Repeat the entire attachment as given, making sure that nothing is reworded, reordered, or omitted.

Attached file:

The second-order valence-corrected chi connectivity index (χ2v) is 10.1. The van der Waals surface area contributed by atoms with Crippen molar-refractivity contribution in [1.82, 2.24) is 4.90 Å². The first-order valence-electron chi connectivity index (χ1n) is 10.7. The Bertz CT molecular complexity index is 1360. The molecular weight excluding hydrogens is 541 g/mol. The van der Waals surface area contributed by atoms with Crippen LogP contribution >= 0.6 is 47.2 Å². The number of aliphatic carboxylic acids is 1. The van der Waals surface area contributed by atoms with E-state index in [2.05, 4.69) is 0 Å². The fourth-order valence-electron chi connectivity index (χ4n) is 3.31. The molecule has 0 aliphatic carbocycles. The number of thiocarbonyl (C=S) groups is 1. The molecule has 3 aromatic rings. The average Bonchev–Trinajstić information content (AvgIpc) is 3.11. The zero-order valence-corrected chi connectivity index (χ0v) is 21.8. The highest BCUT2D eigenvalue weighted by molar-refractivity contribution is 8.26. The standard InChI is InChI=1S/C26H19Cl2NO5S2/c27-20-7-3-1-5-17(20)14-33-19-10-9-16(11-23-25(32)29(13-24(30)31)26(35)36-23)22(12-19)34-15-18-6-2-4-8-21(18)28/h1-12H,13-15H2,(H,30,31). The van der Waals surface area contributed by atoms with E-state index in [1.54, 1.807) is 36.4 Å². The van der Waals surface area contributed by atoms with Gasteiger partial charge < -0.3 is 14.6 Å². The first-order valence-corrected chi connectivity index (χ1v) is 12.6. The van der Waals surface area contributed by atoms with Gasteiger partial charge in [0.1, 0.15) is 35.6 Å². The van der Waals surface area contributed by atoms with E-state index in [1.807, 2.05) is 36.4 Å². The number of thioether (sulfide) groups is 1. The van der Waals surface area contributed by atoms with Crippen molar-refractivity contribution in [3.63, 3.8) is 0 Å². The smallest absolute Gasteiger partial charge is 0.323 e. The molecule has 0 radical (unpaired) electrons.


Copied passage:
The second-order valence-corrected chi connectivity index (χ2v) is 10.1. The van der Waals surface area contributed by atoms with Crippen molar-refractivity contribution in [1.82, 2.24) is 4.90 Å². The first-order valence-electron chi connectivity index (χ1n) is 10.7. The Bertz CT molecular complexity index is 1360. The molecular weight excluding hydrogens is 541 g/mol. The van der Waals surface area contributed by atoms with Crippen LogP contribution >= 0.6 is 47.2 Å². The number of aliphatic carboxylic acids is 1. The van der Waals surface area contributed by atoms with E-state index in [2.05, 4.69) is 0 Å². The fourth-order valence-electron chi connectivity index (χ4n) is 3.31. The molecule has 0 aliphatic carbocycles. The number of thiocarbonyl (C=S) groups is 1. The molecule has 3 aromatic rings. The average Bonchev–Trinajstić information content (AvgIpc) is 3.11. The zero-order valence-corrected chi connectivity index (χ0v) is 21.8. The highest BCUT2D eigenvalue weighted by molar-refractivity contribution is 8.26. The standard InChI is InChI=1S/C26H19Cl2NO5S2/c27-20-7-3-1-5-17(20)14-33-19-10-9-16(11-23-25(32)29(13-24(30)31)26(35)36-23)22(12-19)34-15-18-6-2-4-8-21(18)28/h1-12H,13-15H2,(H,30,31). The van der Waals surface area contributed by atoms with E-state index in [1.54, 1.807) is 36.4 Å². The van der Waals surface area contributed by atoms with Gasteiger partial charge < -0.3 is 14.6 Å². The first-order valence-corrected chi connectivity index (χ1v) is 12.6. The van der Waals surface area contributed by atoms with Gasteiger partial charge in [0.1, 0.15) is 35.6 Å². The van der Waals surface area contributed by atoms with E-state index in [1.807, 2.05) is 36.4 Å². The number of thioether (sulfide) groups is 1. The van der Waals surface area contributed by atoms with Crippen molar-refractivity contribution in [3.63, 3.8) is 0 Å². The smallest absolute Gasteiger partial charge is 0.323 e. The molecule has 0 radical (unpaired) electrons.